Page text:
and her support for Mayor Rob Ford has drawn criticism. “The learning curve at the TTC combined with some of the changes that the new administration has brought forward has led to some concerns in the community,” Stintz said. “Being able to address those concerns is important.” One of the changes that Ford’s administration has brought forward is asking each city department to reduce its budget by 10 percent. That has meant a lot of debate around services to cut and keep. Though she has always been known as a fiscal conservative, some of her constituents have voiced displeasure with the way she has voted recently in an attempt to cut costs at city hall. For example, Stintz voted to cut the Neighbourhoold Realm Improvement Plan — an initiative encouraging local groups to beautify their communities. Before the city would provide these groups with some funds to help the project along but cutting the program means residents will have to figure out how to enhance their communities on their own. ARECA recently sent out a newsletter once again expressing disappointment at the councillor’s decision. “ARECA believes these small funds provided to volunteers benefit our community,” the newsletter simply said.
Stintz said cutting the beautification project is not something she necessarily wants. “We need to make difficult choices,” she said. “Obviously if we could find other ways to close the budget gap, I would look to saving that first because it’s done a ton of things that we can point to and where we can see the benefit of that in the community. “I would hope that we would find other ways to make ends meet but difficult changes need to made,” she continued. Her most difficult challenge, as she herself has noted, has been taking over the TTC and forging relationships with those who represent public transit staff. She took over the commission just as customer satisfaction with public transit was at an all-time low and tensions between management and union representatives were undeniably high. Bob Kinnear, the head of Amalgamated Transit Union Local 113, said at first he was optimistic when he heard Stintz was appointed chair of the TTC. “I can tell you when she was initially appointed, I didn’t think it was a bad move,” he said. “I recognized that she didn’t have a lot of experience with transit but judging from her past performance on council, she seemed to always take the time to think through her position and articulate her argument legitimately and Continued on Page 9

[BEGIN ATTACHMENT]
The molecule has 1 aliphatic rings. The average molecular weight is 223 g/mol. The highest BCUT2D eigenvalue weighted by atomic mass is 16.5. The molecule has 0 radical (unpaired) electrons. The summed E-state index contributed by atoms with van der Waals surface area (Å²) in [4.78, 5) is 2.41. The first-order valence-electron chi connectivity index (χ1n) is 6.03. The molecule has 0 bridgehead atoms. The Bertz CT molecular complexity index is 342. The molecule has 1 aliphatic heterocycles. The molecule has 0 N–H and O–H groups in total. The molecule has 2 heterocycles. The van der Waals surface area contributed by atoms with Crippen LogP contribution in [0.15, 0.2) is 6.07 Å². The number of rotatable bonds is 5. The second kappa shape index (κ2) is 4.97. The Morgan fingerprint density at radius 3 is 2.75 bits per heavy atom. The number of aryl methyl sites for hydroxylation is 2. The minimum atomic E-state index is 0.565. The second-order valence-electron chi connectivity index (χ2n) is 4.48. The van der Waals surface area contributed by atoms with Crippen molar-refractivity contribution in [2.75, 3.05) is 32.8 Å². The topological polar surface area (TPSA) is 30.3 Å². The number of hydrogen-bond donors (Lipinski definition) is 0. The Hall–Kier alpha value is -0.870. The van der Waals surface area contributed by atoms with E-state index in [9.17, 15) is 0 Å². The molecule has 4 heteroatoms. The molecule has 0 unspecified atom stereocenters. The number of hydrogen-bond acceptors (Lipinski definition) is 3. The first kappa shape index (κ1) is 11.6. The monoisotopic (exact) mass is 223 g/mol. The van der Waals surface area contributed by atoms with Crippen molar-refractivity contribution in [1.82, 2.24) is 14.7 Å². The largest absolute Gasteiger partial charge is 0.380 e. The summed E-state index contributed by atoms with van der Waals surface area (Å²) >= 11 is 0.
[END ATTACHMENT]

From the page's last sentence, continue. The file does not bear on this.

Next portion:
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Elizabeth Broadley* Direct: 416-821-4306 IfpXcC\GX^\`jÈ>f`e^DfY`c\É%K\okk_\b\pnfi[ICGkf-,-,-kfj\XiZ_ c`jk`e^jYpjki\\keldY\ifi\m\e>GJ;fnecfX[k_\XggXe[b\\gpflij\c] lgkf[Xk\#@e]fidXk`fen_\epflnXek`k%%%k_\nXppflnXek`k% DECEMBER 2011 TORONTO TODAY
TORONTO TODAY DECEMBER 2011
Remembering Helen Used to uphill battles, senior does Terry Fox runs for wife
By Omar Mosleh
n 2005, Brato Bhabok crossed the finish line at the Terry Fox Run with tears in his eyes. It’s not that it was the first time he accomplished the feat. In fact, he has run the race every year previously, dating all the way back to the first Terry Fox Run in Toronto in 1981. But this time was different. A year earlier, Bhabok’s wife of 28 years, Helen, died of colon cancer. That same year he ran the event in her name, with a portrait of her face on his t-shirt. “At the finish line they asked me why I was crying,” he recalls. “They asked me ‘Are you OK, are you sick?’ I said no I’m not sick ... I just have something on my mind.” Out of sight, but certainly not out of mind, it’s obvious Helen still lives on in 73-year-old Bhabok’s heart. You can see it in the way he admires her tranquil paintings hanging idly on the wall, or in how he smiles warmly to himself as he remembers their first meeting. Most tellingly, a black and white picture of their wedding day sits prominently in the centre of the liv-
ing room. Standing next to a picture of his late wife in his small one bedroom apartment at the Dorothy Klein Seniors Residence on Roselawn Avenue, Bhabok explains what has given him the strength and motivation to complete the Terry Fox Run every year for 31 years. “A big part is the charity,” he said. “If I give a couple hundred dollars every year, I’m very happy ... All the money goes toward something people need, something important.” At the 30-year mark, the senior runner received a congratulatory letter signed by Terry Fox’s mother, Betty. It was dated March 23, only a few months before Betty died. “When I saw the 30 years, I thought, ‘I’ve been doing this for 30 years?’ ” he said with disbelief. “My dream, if God gives me good health, is to make 40 years.” A total of 40 years completing the event would be impressive indeed, but 31 years is a feat in itself, said the Ontario Terry Fox Foundation’s provincial director, Martha McClew.
omar mosleh/toronto today
MOTIVATED: Brato Bhabok has run all 31 Terry Fox runs, which he does in memory of his wife.